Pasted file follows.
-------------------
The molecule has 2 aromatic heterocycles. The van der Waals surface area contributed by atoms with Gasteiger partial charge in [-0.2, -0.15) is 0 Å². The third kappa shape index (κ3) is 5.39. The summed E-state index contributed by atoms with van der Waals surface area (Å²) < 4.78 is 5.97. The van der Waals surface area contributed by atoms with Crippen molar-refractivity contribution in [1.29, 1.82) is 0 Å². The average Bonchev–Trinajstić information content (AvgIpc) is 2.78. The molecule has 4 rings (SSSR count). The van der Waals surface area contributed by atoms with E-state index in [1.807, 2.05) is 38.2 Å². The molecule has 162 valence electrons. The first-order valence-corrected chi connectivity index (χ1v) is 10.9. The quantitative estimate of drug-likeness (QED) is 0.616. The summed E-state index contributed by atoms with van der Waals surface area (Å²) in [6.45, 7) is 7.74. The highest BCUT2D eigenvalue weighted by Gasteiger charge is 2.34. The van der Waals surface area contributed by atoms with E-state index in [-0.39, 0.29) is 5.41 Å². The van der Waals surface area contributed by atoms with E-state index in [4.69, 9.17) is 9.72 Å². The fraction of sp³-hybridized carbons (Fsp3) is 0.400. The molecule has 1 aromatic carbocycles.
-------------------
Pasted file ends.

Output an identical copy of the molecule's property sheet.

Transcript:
The molecule has 2 aromatic heterocycles. The van der Waals surface area contributed by atoms with Gasteiger partial charge in [-0.2, -0.15) is 0 Å². The third kappa shape index (κ3) is 5.39. The summed E-state index contributed by atoms with van der Waals surface area (Å²) < 4.78 is 5.97. The van der Waals surface area contributed by atoms with Crippen molar-refractivity contribution in [1.29, 1.82) is 0 Å². The average Bonchev–Trinajstić information content (AvgIpc) is 2.78. The molecule has 4 rings (SSSR count). The van der Waals surface area contributed by atoms with E-state index in [1.807, 2.05) is 38.2 Å². The molecule has 162 valence electrons. The first-order valence-corrected chi connectivity index (χ1v) is 10.9. The quantitative estimate of drug-likeness (QED) is 0.616. The summed E-state index contributed by atoms with van der Waals surface area (Å²) in [6.45, 7) is 7.74. The highest BCUT2D eigenvalue weighted by Gasteiger charge is 2.34. The van der Waals surface area contributed by atoms with E-state index in [-0.39, 0.29) is 5.41 Å². The van der Waals surface area contributed by atoms with E-state index in [4.69, 9.17) is 9.72 Å². The fraction of sp³-hybridized carbons (Fsp3) is 0.400. The molecule has 1 aromatic carbocycles.